Last update:
2017-02-10

Korle Lagoon Restoration Project and displacement from Accra's Old Fadama Slum, Ghana

When the slum gets in the way of tourism development, a flood opens opportunity. The government is using natural disasters as a reason to unilaterally determine the fate of the slum, while ignoring the rights of the people who are impacted


Description:

Basic Data
Name of conflict:Korle Lagoon Restoration Project and displacement from Accra's Old Fadama Slum, Ghana
Country:Ghana
Location of conflict:Accra
Accuracy of locationHIGH (Local level)
Source of Conflict
Type of conflict. 1st level:Infrastructure and Built Environment
Type of conflict. 2nd level:Urban development conflicts
Other
Project Details and Actors
Project details

The conflict over the land area is rooted in clashes between elites and colonial administrators over land tenure policies of 1914-1920. Since 1991, there have been repeated eviction actions in Old Fadama, in attempts to remove the northern settlers, who are still called ´outsiders´ despite their extended tenure in the locale. On July 31, 1993, people from 400 houses on public land were evicted. In 1999, the government launched the Korle Lagoon Ecological Restoration Project (KLERP), more recently which has been touted as a climate adaptation program due to the recurrent flooding in Old Fadama, but essentially what represents a redevelopment of the slum for the purposes of creating a recreation area and also relocating or forcibly evicting the marginalized slum residents, originating from the North. KLERP aims to improve the ecology of the lagoon by eliminating the material inflows that are clogging the river basin through sanitation control, improved channeling, sewage treatment, and better ecological and hydrological conditions of the Lagoon and its tributaries. The project was scheduled to take place from January 2000 to July 2008 in four stages, funded by the Arab Bank for Economic Development in Africa, The Kuwait Fund for Arab and the Government of Ghana. While the money was spent and some efforts were made to improve the river’s flow, the lagoon remains heavily polluted due to the incapacity of the government to work with the slum residents and their respective livelihoods, especially in the case of the 2015 demolition.

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Project area:31.3
Level of Investment:93,800,000.00
Type of populationUrban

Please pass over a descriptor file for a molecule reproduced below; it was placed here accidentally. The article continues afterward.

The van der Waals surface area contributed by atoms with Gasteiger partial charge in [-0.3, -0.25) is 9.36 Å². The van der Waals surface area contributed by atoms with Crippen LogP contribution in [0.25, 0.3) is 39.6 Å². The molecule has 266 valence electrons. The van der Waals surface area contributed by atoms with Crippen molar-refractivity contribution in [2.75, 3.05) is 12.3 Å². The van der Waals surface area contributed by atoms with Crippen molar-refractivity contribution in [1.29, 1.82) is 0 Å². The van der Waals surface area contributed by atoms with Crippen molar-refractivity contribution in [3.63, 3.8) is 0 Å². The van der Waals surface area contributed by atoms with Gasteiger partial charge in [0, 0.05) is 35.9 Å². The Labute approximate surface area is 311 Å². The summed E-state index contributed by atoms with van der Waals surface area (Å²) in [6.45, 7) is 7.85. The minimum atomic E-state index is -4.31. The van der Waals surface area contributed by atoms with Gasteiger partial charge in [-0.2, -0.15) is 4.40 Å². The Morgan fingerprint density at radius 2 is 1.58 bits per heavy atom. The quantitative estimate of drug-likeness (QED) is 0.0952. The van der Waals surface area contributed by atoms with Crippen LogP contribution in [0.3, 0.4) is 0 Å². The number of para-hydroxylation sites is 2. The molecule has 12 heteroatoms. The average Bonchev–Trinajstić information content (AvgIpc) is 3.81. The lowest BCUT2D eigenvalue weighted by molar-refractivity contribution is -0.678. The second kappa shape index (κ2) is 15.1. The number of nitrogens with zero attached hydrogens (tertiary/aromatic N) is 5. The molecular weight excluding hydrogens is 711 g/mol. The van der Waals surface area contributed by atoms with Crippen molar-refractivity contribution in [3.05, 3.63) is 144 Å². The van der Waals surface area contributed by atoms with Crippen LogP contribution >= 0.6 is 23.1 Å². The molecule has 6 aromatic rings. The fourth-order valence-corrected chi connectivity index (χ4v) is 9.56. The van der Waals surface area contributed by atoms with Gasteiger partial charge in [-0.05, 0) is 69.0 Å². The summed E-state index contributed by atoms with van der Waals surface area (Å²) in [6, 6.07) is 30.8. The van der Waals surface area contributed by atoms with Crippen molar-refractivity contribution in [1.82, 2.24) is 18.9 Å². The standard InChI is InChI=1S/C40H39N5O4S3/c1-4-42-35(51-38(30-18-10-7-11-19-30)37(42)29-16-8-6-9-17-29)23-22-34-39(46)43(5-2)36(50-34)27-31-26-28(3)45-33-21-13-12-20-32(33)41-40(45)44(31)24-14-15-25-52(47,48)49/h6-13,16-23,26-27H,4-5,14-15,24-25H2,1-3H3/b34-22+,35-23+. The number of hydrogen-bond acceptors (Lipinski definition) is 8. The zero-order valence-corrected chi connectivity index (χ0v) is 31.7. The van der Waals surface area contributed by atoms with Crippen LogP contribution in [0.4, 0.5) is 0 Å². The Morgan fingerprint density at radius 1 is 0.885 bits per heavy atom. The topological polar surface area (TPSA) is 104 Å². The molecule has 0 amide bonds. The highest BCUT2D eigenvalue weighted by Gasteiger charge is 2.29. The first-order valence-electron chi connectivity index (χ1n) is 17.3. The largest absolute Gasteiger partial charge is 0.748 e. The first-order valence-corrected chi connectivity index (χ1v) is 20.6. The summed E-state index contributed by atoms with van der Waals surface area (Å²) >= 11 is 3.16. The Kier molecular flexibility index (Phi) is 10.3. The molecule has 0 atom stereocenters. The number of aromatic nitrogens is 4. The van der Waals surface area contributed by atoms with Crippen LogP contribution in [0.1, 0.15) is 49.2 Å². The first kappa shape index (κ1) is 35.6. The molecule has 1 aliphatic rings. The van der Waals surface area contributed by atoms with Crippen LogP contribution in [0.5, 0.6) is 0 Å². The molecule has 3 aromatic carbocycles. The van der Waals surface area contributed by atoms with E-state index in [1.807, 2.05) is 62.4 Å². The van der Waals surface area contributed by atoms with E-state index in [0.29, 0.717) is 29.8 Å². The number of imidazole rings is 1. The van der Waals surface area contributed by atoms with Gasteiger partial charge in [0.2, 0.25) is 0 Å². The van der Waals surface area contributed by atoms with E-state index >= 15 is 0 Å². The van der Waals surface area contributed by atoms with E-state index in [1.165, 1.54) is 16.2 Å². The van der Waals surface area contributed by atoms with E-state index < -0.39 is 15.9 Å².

Affected Population:80,000
Start of the conflict:02/05/2002
Company names or state enterprises:Accra Metropolitan Assembly (AMA) from Ghana
Environmental Protection Agency Ghana from Ghana
International and Finance InstitutionsOPEC Fund for International Development (OFID)
The Arab Bank for Economic Development in Africa
Republic of Ghana
Kuwait Fund for Arab Economic Development (KFAED) from Kuwait
Belgium Government Supported Export Credit
Standard Chartered Bank, London
Environmental justice organizations (and other supporters) and their websites, if available:People's Dialogye on Human Settlements, Ghana Federation of the Urban Poor (GHAFUP), UNHABITAT, National Advocates Against Corruption And Injustice (NAACAI), Shack/Slum Dwellers International (SDI), Help the African Child, Mike Anane, an environmental activist from Accra, Professor Oteng-Abavio, Center for Public Interest Law (CEPIL),
Conflict and Mobilization
IntensityHIGH (widespread, mass mobilization, violence, arrests, etc...)
Reaction stageIn REACTION to the implementation (during construction or operation)
Outcome
Project StatusUnknown
Do you consider this an environmental justice success? Was environmental justice served?:No
Briefly explain:As a result of a multi-scalar organizing effort, the slums were able to take part in the dialogue with the government actors such as AMA, but still not enough was accomplished to defend the rights of residents in light of climate hazards such as flood. Clearly, the government is using natural disasters as a reason to unilaterally determine the fate of the slum, while ignoring the rights of the people who are impacted.
Sources and Materials
References to published books, academic articles, movies or published documentaries

Lepawsky, Josh and G. Akese. 2015. Sweeping Away Agbobgloshie. Again. Discard Studies.

Links to general newspaper articles, blogs or other websites

E-Waste Republic
[click to view]

GHAFUP's website
[click to view]

Demolition news
[click to view]

World's biggest e-dump or vital supplies for Africa?
[click to view]

Related media links to videos, campaigns, social network

Demolition News
[click to view]

Report
[click to view]

Other documents

[click to view]

Bulldozer A bulldozer threateningly waits in Old Fadama to continue the destruction, July 2, 2015 (http://xliveafrica.com/2015/07/02/accra-mayor-warns-of-more-demolition-at-old-fadama/)
[click to view]

A mosque sits amid the wreckage in the Old Fadama neighbourhood of Accra, Ghana, June 22, 2015. REUTERS/Matthew Mpoke Bigg
[click to view]

Meta information
Contributor:Julie Snorek, [email protected]
Last update10/02/2017
Comments
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